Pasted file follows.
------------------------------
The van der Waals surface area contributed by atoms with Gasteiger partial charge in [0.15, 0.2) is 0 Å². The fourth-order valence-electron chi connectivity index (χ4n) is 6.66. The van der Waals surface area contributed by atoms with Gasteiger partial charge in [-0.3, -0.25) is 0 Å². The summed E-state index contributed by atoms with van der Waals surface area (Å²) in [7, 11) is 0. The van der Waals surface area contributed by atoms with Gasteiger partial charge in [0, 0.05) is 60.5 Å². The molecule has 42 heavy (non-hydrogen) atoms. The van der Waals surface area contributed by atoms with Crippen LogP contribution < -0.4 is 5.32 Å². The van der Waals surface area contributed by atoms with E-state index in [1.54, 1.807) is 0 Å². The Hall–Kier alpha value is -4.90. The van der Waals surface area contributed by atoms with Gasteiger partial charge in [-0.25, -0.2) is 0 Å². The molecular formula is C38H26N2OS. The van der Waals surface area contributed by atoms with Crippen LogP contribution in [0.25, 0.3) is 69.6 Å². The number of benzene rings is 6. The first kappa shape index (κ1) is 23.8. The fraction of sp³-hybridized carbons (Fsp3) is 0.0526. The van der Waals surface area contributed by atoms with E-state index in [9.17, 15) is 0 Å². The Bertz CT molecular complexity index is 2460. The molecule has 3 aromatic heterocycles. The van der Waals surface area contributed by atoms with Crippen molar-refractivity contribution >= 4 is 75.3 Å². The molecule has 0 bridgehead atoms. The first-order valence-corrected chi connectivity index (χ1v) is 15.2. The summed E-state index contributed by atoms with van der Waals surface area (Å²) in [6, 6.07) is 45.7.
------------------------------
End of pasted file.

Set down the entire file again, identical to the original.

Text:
The van der Waals surface area contributed by atoms with Gasteiger partial charge in [0.15, 0.2) is 0 Å². The fourth-order valence-electron chi connectivity index (χ4n) is 6.66. The van der Waals surface area contributed by atoms with Gasteiger partial charge in [-0.3, -0.25) is 0 Å². The summed E-state index contributed by atoms with van der Waals surface area (Å²) in [7, 11) is 0. The van der Waals surface area contributed by atoms with Gasteiger partial charge in [0, 0.05) is 60.5 Å². The molecule has 42 heavy (non-hydrogen) atoms. The van der Waals surface area contributed by atoms with Crippen LogP contribution < -0.4 is 5.32 Å². The van der Waals surface area contributed by atoms with E-state index in [1.54, 1.807) is 0 Å². The Hall–Kier alpha value is -4.90. The van der Waals surface area contributed by atoms with Gasteiger partial charge in [-0.25, -0.2) is 0 Å². The molecular formula is C38H26N2OS. The van der Waals surface area contributed by atoms with Crippen LogP contribution in [0.25, 0.3) is 69.6 Å². The number of benzene rings is 6. The first kappa shape index (κ1) is 23.8. The fraction of sp³-hybridized carbons (Fsp3) is 0.0526. The van der Waals surface area contributed by atoms with E-state index in [9.17, 15) is 0 Å². The Bertz CT molecular complexity index is 2460. The molecule has 3 aromatic heterocycles. The van der Waals surface area contributed by atoms with Crippen molar-refractivity contribution >= 4 is 75.3 Å². The molecule has 0 bridgehead atoms. The first-order valence-corrected chi connectivity index (χ1v) is 15.2. The summed E-state index contributed by atoms with van der Waals surface area (Å²) in [6, 6.07) is 45.7.